If signing a contract with a contractee outside of the U.S., should you tell the contractee to write it using the standards of the U.S.? I am wondering if all contracts, especially business contracts, have the same formats and standard wording or they have different standards and formats and you need to hire a lawyer from the country where the third party resides because the formats and standards can only be understood in the context of their own laws, which is different from that of the U.S..
should you tell the third party to sign it using the standards of the U.S.?
In most cases signing a contract is not subject to country-specific standards. All that matters is that it can be ascertained from the contract who the parties are as well as and their willful, informed formation of that contract.
It is more typical for a contract to specify that it is governed by the laws of country X and/or jurisdiction Y. That places on the counterparty(-ies) the burden of ensuring that they know the legal framework that underlies the contract at issue.
Lastly, note that a party entering a contract is "by definition" not a third party. At most, a third party might sign a contract in a witness capacity, not than in the capacity that implicates rights and duties pursuant to that contract.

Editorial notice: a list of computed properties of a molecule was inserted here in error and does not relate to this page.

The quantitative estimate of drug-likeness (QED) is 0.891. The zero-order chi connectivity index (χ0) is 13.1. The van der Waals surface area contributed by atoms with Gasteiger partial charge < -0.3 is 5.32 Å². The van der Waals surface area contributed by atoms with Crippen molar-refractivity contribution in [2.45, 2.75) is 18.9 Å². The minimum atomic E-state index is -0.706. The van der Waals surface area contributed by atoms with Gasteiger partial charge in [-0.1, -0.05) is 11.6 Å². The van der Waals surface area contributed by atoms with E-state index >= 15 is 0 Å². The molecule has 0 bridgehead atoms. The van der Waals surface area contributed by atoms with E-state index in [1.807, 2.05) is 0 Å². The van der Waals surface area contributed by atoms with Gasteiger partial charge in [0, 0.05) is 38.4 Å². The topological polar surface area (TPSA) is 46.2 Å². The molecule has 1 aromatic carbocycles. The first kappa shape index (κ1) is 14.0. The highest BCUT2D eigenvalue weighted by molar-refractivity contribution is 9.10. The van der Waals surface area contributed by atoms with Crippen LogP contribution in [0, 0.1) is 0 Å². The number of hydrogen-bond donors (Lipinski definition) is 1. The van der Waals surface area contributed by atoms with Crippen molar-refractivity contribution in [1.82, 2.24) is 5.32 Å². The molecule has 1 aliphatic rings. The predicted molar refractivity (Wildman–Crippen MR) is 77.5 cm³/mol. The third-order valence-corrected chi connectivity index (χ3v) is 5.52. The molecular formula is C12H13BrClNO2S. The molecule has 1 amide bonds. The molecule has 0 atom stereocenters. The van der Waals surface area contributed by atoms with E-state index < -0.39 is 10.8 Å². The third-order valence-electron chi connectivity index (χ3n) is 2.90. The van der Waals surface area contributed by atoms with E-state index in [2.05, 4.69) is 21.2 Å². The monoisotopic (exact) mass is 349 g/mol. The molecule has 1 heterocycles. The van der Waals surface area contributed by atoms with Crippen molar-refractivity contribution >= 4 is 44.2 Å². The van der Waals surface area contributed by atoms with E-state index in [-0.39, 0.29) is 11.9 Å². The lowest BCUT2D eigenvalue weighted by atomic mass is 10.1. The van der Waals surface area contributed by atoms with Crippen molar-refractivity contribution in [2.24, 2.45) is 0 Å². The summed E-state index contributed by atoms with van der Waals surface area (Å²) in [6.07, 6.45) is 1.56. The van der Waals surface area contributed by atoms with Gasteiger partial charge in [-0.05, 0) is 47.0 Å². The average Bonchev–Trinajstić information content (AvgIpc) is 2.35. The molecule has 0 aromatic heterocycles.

There are no "standards of the U.S.?" with respect to contract forms
First, 99.99% of contracts are not in writing - see What is a contract and what is required for them to be valid?
Second, what you and the other party choose to put in your contract and how you choose to express it are entirely matters for you to decide. A contract document is evidence of the non-tangible contract. If you want to do it as a comic strip, that's perfectly fine.
That said, there are a number of standard contract terms that get used in certain industries and jurisdictions because all industry participants need to deal with the same laws, regulations and issues. Common problems lead to common solutions.
Courts are interested in the substance of a contract, not its form.
Contract law in the US is primarily state law. So the issues that apply to cross-national contracts also apply to cross-state contracts.
Such issues include:
- which jurisdiction's law applies to the contract?
- are there laws in either or both of the jurisdiction that will apply notwithstanding? That is, some laws cannot be contracted out of.
- if there is a dispute, which jurisdiction's courts are the most appropriate?
- who takes the risk on import/export issues?
- who takes the risk on currency fluctuations? That is, is the contract denominated in USD or AUD our GBP etc. or a mixture of currancies.
Quite likely, but not always and this isn't really about any specific jurisdiction, US or where.
Different jurisdictions interpret "obvious" questions in different ways, and place different emphasis on any number of arguments.
Some of the most obvious differences are in marital law… the very idea of pre-nuptial agreements was unheard of outside the US until how many years ago? With or without a pre-nup, does anyone not agree that given the chance, one or the other partner might prefer to have the case heard in this or that jurisdiction?
The most obvious current example of jurisdictional difference is prolly the case alleged against Prince Andrew by Virginia Roberts.
Thus far, the main points appear to be the age of consent and the recognised methods of serving legal documents… both of which seem to be different in UK and US jurisdictions in general - and even within the US, might well differ among individual states.